Should I Build a Social Network?

Social networking sites have really generated a lot of buzz over the past year or so.  There are always new social networking sites popping up on a regular basis.  The question is should I build a social network?  On the surface the short answer would be “no”.  Why would you want to compete with the likes of Facebook or MySpace?

Several questions need to be answered before an answer should be given:

  • Does my organization have something unique to offer?
  • Would my organization be trying to compete with established social networks?
  • What benefits would a “home grown” social network have over existing ones?
  • Do we have the resources required to maintain our own social network?
  • Do our users frequent only one social network or several?
  • What will happen if all our time and efforts are invested in building a social network and the platform fails?

I have thought about these questions as I begin to forge ahead to develop the strategy for our higher education institution’s online presence.  My answers to these questions have led me to the decision that we should implement our own social network.  Let me follow that statement of with a caveat – I don’t believe that we should program our own social network from scratch, but utilize an existing platform.  One we are considering is Web Synergy from Sun Microsystems.  This application is based on the open source application called Liferay.

I see our online community acting as a social network hub.  Yes, I see the college social network providing some functionality (i.e. blogs, wikis, document sharing), but I also see great advantages in leveraging already established social neworking sites like Flickr and YouTube.  These social network sites that we leverage or allow users to leverage by pulling various tools through widgets will truly cause the College social network to act as a hub.  If one of the social network sites that we leverage fails and disappears, we replace that “spoke” with a new social network that is similar – thus keeping the College core social network stable.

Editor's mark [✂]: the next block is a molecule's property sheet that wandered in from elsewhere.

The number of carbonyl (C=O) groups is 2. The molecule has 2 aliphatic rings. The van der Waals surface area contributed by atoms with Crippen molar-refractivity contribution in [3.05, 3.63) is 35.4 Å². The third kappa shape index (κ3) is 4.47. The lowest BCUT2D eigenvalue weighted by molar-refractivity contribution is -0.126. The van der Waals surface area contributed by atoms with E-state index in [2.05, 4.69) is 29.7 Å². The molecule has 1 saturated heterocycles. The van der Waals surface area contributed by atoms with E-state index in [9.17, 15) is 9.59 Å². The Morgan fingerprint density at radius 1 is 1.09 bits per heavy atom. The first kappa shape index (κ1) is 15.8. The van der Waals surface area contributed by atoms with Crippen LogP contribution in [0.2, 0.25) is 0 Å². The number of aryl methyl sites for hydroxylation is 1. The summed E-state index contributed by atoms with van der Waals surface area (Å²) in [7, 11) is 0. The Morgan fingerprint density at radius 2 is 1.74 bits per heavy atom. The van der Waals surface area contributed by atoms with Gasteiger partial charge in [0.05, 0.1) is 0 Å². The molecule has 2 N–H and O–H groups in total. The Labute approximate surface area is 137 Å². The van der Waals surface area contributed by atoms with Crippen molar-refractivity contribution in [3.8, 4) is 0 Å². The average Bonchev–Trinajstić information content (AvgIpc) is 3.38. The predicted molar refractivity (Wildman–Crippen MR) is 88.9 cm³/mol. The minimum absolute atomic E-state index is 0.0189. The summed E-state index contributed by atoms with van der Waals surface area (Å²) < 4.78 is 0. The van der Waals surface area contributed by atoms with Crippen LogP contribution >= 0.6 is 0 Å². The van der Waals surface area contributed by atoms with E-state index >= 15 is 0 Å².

In conclusion, I would encourage you to consider the questions I posed above before jumping into any decision making.  There are a plethora of social network sites to leverage.  Maybe your answers will lead you to investing all your efforts into developing a community in Facebook, Ning, or some other “flavor of the week” social network.  Bottom line: it’s not cut and dry.  Do your homework, weigh the pros and cons, and move forward.

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  • Janine

    Hey, Mike, I'm seeing this much later. Did you go with Web Synergy? We're looking at Yammer.

  • Mike McCready

    We haven't moved much on our internal network. It is looking like we will go with the portal from Datatel so it can sync directly with our student information system. I've also been experimenting with Yammer with a few folks around campus. I would be interested to see how Yammer works out for your campus. Thanks for the comment.

  • james frey

    Mike — here is a great little synopsis at
    It basically makes the case for “smart” social media. Too often everyone wants to jump on the bandwagon and not do it because of any kind of thoughtful approach — case in point the Alberta government has a “blog” called Your Alberta. Supposedly the Premier has entires but I know they are written by his handlers. The other entries are purely PR fluff to try to use the blog as another communications vehicle. Sigh.